For the past few months, we’ve spent quite a bit of time outside in the evenings, taking in the night sky. We’ve had a few memorable space-related moments this summer—including a once-every-6,000-years comet and a bunch of meteor showers—and it has been something free to do and look forward to during a period when it has been difficult keeping track of time.
But if you’ve ever grabbed your phone (or, you know, an actual camera) and tried to get a few decent shots of the night sky, you may not have been pleased with the results. And then, as you scroll through your Instagram feed, you see a friend post these incredible images that look like they could have been from NASA.
First of all, your friend probably has fancy (read: professional grade and expensive) photography equipment and also knows how to use it. (For example, the photo above was not taken on a phone.) But what if you’re not really that serious about capturing images of the night sky and just wanted a quick tip that could improve your chances of snapping something decent on your phone? Then you’ve come to the right place.
Over on Shutterbug, a photographer by the name of Jess Santos wrote a beginner’s guide to astrophotography. And while much of it is focused on having the right equipment and knowing how to use it during and then after your photoshoot, she does provide one tip that could be useful for any of us amateurs: Find the darkest outdoor location possible.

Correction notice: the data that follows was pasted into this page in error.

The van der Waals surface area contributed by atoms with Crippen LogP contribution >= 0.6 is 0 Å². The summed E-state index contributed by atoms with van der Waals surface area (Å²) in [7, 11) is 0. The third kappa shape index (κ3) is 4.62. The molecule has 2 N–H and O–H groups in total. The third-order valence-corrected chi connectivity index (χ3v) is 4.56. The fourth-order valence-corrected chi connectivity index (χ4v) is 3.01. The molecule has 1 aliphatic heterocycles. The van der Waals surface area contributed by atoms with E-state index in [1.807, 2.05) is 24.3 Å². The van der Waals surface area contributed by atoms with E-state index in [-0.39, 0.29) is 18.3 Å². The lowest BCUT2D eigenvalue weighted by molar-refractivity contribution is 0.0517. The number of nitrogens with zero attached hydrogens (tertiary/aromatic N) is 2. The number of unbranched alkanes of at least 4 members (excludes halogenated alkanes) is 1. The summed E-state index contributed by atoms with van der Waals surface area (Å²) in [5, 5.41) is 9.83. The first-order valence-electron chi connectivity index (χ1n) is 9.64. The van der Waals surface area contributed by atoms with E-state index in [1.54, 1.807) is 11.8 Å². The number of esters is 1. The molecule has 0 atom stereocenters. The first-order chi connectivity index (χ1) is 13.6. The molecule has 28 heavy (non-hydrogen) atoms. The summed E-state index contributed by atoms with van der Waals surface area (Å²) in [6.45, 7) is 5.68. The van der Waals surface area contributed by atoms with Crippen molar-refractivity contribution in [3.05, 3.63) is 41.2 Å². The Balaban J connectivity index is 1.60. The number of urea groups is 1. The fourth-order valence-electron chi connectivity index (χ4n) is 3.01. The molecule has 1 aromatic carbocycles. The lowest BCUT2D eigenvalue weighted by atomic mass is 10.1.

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If you live in the city or suburbs, you’ve probably noticed the light pollution at night from your window. It becomes our normal version of what “dark” looks like. Then we visit a rural area at night and strain our necks looking up because we can’t believe how actually dark it is and how much you can see in the sky.
To find genuinely dark locations, Santos recommends doing a quick Google search for dark sites in your area. You can also try DarkSiteFinder (there’s a decent chance Google will bring you here anyway).
Again, if you live in a city, the moon is definitely visible, but it doesn’t seem like a major source of light. Once you’re in a dark area, though, you immediately notice how bright it actually is. This is something Santos also suggests taking into consideration when looking for a spot (if you’re specifically trying to capture, stars, planets and other non-moon things):
If you are photographing during a full moon or even a half moon, stars will appear washed out by its light…When planning a shoot on a trip my first check is the moon phase calendar.
You will want to photograph the stars during the new moon phase if at all possible; this is when the moon is in shadow and therefore no longer drowns out the light of the stars. If this is not possible, verify the rise and set times of the moon, and align these with the times that the Milky Way is visible.
An astronomy app or Google search can help you figure when all of that is happening, too. And no, your phone photos probably won’t end up in National Geographic, but they’ll likely be an improvement over what you’d normally be able to capture from your deck or fire escape. It can also be a fun activity for the end of summer, and something the kids could get into (if it isn’t past their bedtime).